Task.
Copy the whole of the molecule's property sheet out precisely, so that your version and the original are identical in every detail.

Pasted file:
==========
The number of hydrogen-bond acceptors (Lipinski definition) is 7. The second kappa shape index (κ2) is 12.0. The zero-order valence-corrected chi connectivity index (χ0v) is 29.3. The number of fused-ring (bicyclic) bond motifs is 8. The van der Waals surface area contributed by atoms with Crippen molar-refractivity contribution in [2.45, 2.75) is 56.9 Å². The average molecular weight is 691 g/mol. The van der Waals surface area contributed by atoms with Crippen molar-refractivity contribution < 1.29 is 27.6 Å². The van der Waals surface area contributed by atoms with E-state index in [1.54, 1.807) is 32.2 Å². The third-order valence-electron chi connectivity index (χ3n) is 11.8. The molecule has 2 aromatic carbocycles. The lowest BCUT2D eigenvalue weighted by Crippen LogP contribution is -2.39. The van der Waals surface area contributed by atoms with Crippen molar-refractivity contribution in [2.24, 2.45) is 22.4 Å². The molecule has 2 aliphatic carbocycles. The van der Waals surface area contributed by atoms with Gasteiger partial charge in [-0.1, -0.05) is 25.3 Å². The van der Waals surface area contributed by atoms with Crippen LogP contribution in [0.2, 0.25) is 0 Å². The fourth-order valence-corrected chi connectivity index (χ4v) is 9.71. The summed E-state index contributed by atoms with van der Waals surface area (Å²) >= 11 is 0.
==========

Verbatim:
The number of hydrogen-bond acceptors (Lipinski definition) is 7. The second kappa shape index (κ2) is 12.0. The zero-order valence-corrected chi connectivity index (χ0v) is 29.3. The number of fused-ring (bicyclic) bond motifs is 8. The van der Waals surface area contributed by atoms with Crippen molar-refractivity contribution in [2.45, 2.75) is 56.9 Å². The average molecular weight is 691 g/mol. The van der Waals surface area contributed by atoms with Crippen molar-refractivity contribution < 1.29 is 27.6 Å². The van der Waals surface area contributed by atoms with E-state index in [1.54, 1.807) is 32.2 Å². The third-order valence-electron chi connectivity index (χ3n) is 11.8. The molecule has 2 aromatic carbocycles. The lowest BCUT2D eigenvalue weighted by Crippen LogP contribution is -2.39. The van der Waals surface area contributed by atoms with Crippen molar-refractivity contribution in [2.24, 2.45) is 22.4 Å². The molecule has 2 aliphatic carbocycles. The van der Waals surface area contributed by atoms with Gasteiger partial charge in [-0.1, -0.05) is 25.3 Å². The van der Waals surface area contributed by atoms with Crippen LogP contribution in [0.2, 0.25) is 0 Å². The fourth-order valence-corrected chi connectivity index (χ4v) is 9.71. The summed E-state index contributed by atoms with van der Waals surface area (Å²) >= 11 is 0.